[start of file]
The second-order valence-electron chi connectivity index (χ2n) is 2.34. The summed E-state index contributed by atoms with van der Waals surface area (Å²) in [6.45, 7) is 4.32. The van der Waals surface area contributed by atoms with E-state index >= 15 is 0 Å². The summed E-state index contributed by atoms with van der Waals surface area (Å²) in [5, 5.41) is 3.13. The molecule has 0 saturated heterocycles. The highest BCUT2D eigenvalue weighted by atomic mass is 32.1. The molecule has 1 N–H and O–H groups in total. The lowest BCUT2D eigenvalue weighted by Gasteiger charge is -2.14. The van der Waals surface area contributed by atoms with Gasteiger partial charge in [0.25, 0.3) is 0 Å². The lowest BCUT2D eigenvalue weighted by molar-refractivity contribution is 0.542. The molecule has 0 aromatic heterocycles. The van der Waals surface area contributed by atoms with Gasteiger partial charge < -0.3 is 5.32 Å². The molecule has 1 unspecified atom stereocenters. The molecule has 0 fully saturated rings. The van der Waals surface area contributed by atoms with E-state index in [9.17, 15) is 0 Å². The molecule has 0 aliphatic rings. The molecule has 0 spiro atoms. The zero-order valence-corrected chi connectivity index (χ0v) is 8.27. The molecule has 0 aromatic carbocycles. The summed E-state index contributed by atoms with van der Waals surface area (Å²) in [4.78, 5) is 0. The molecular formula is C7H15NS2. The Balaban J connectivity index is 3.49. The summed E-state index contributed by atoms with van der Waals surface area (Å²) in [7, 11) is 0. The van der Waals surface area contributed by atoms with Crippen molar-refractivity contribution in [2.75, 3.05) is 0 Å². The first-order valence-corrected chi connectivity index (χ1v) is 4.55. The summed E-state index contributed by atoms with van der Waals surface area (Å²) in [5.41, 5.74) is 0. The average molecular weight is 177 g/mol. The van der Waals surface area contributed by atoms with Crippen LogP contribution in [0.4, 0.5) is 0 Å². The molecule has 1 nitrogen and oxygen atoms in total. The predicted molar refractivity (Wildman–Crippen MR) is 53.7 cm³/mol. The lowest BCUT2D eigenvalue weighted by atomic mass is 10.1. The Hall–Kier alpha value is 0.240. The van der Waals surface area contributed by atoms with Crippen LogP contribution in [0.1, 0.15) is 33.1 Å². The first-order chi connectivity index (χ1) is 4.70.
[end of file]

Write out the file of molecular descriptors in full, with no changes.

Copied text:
The second-order valence-electron chi connectivity index (χ2n) is 2.34. The summed E-state index contributed by atoms with van der Waals surface area (Å²) in [6.45, 7) is 4.32. The van der Waals surface area contributed by atoms with E-state index >= 15 is 0 Å². The summed E-state index contributed by atoms with van der Waals surface area (Å²) in [5, 5.41) is 3.13. The molecule has 0 saturated heterocycles. The highest BCUT2D eigenvalue weighted by atomic mass is 32.1. The molecule has 1 N–H and O–H groups in total. The lowest BCUT2D eigenvalue weighted by Gasteiger charge is -2.14. The van der Waals surface area contributed by atoms with Gasteiger partial charge in [0.25, 0.3) is 0 Å². The lowest BCUT2D eigenvalue weighted by molar-refractivity contribution is 0.542. The molecule has 0 aromatic heterocycles. The van der Waals surface area contributed by atoms with Gasteiger partial charge < -0.3 is 5.32 Å². The molecule has 1 unspecified atom stereocenters. The molecule has 0 fully saturated rings. The van der Waals surface area contributed by atoms with E-state index in [9.17, 15) is 0 Å². The molecule has 0 aliphatic rings. The molecule has 0 spiro atoms. The zero-order valence-corrected chi connectivity index (χ0v) is 8.27. The molecule has 0 aromatic carbocycles. The summed E-state index contributed by atoms with van der Waals surface area (Å²) in [4.78, 5) is 0. The molecular formula is C7H15NS2. The Balaban J connectivity index is 3.49. The summed E-state index contributed by atoms with van der Waals surface area (Å²) in [7, 11) is 0. The van der Waals surface area contributed by atoms with Crippen molar-refractivity contribution in [2.75, 3.05) is 0 Å². The first-order valence-corrected chi connectivity index (χ1v) is 4.55. The summed E-state index contributed by atoms with van der Waals surface area (Å²) in [5.41, 5.74) is 0. The average molecular weight is 177 g/mol. The van der Waals surface area contributed by atoms with Crippen LogP contribution in [0.4, 0.5) is 0 Å². The molecule has 1 nitrogen and oxygen atoms in total. The predicted molar refractivity (Wildman–Crippen MR) is 53.7 cm³/mol. The lowest BCUT2D eigenvalue weighted by atomic mass is 10.1. The Hall–Kier alpha value is 0.240. The van der Waals surface area contributed by atoms with Crippen LogP contribution in [0.1, 0.15) is 33.1 Å². The first-order chi connectivity index (χ1) is 4.70.